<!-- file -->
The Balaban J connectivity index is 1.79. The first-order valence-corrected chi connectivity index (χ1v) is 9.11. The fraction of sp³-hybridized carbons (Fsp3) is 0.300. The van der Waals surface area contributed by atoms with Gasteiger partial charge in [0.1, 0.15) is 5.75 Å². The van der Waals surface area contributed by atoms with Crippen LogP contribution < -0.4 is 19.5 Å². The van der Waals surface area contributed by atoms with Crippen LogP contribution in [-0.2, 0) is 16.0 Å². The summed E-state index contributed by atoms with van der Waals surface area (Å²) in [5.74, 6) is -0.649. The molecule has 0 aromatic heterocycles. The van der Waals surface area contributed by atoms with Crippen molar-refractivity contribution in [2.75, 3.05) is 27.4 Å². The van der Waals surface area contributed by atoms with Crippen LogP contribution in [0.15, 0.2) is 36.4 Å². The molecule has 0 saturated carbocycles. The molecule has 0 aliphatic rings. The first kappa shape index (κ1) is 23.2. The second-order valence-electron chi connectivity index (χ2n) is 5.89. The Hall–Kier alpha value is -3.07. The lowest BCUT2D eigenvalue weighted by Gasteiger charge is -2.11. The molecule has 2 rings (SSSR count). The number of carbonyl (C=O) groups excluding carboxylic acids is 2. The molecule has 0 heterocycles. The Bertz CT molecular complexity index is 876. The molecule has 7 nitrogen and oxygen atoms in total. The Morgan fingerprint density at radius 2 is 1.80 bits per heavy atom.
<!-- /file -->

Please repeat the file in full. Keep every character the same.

The Balaban J connectivity index is 1.79. The first-order valence-corrected chi connectivity index (χ1v) is 9.11. The fraction of sp³-hybridized carbons (Fsp3) is 0.300. The van der Waals surface area contributed by atoms with Gasteiger partial charge in [0.1, 0.15) is 5.75 Å². The van der Waals surface area contributed by atoms with Crippen LogP contribution < -0.4 is 19.5 Å². The van der Waals surface area contributed by atoms with Crippen LogP contribution in [-0.2, 0) is 16.0 Å². The summed E-state index contributed by atoms with van der Waals surface area (Å²) in [5.74, 6) is -0.649. The molecule has 0 aromatic heterocycles. The van der Waals surface area contributed by atoms with Crippen molar-refractivity contribution in [2.75, 3.05) is 27.4 Å². The van der Waals surface area contributed by atoms with Crippen LogP contribution in [0.15, 0.2) is 36.4 Å². The molecule has 0 saturated carbocycles. The molecule has 0 aliphatic rings. The first kappa shape index (κ1) is 23.2. The second-order valence-electron chi connectivity index (χ2n) is 5.89. The Hall–Kier alpha value is -3.07. The lowest BCUT2D eigenvalue weighted by Gasteiger charge is -2.11. The molecule has 2 rings (SSSR count). The number of carbonyl (C=O) groups excluding carboxylic acids is 2. The molecule has 0 heterocycles. The Bertz CT molecular complexity index is 876. The molecule has 7 nitrogen and oxygen atoms in total. The Morgan fingerprint density at radius 2 is 1.80 bits per heavy atom.